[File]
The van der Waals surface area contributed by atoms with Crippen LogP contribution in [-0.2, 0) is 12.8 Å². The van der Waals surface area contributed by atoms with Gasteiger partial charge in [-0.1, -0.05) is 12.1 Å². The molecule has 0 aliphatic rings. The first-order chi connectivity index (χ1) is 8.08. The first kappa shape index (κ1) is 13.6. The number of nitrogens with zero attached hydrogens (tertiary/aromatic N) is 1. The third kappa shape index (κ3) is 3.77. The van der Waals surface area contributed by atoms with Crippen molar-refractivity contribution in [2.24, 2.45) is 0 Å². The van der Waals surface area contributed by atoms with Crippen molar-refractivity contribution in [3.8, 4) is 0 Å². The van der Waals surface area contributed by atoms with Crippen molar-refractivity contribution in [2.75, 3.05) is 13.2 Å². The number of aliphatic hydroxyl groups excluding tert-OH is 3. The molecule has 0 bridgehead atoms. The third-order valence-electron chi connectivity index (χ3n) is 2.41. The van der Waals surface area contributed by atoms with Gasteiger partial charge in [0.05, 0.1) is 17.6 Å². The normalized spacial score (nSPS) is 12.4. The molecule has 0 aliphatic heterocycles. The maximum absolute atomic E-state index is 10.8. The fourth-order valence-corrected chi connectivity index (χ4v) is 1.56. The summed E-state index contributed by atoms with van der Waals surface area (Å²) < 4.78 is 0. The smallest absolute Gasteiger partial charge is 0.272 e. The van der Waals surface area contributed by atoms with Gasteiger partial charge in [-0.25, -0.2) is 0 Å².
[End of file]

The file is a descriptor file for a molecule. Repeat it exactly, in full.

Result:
The van der Waals surface area contributed by atoms with Crippen LogP contribution in [-0.2, 0) is 12.8 Å². The van der Waals surface area contributed by atoms with Gasteiger partial charge in [-0.1, -0.05) is 12.1 Å². The molecule has 0 aliphatic rings. The first-order chi connectivity index (χ1) is 8.08. The first kappa shape index (κ1) is 13.6. The number of nitrogens with zero attached hydrogens (tertiary/aromatic N) is 1. The third kappa shape index (κ3) is 3.77. The van der Waals surface area contributed by atoms with Crippen molar-refractivity contribution in [2.24, 2.45) is 0 Å². The van der Waals surface area contributed by atoms with Crippen molar-refractivity contribution in [3.8, 4) is 0 Å². The van der Waals surface area contributed by atoms with Crippen molar-refractivity contribution in [2.75, 3.05) is 13.2 Å². The number of aliphatic hydroxyl groups excluding tert-OH is 3. The molecule has 0 bridgehead atoms. The third-order valence-electron chi connectivity index (χ3n) is 2.41. The van der Waals surface area contributed by atoms with Gasteiger partial charge in [0.05, 0.1) is 17.6 Å². The normalized spacial score (nSPS) is 12.4. The molecule has 0 aliphatic heterocycles. The maximum absolute atomic E-state index is 10.8. The fourth-order valence-corrected chi connectivity index (χ4v) is 1.56. The summed E-state index contributed by atoms with van der Waals surface area (Å²) < 4.78 is 0. The smallest absolute Gasteiger partial charge is 0.272 e. The van der Waals surface area contributed by atoms with Gasteiger partial charge in [-0.25, -0.2) is 0 Å².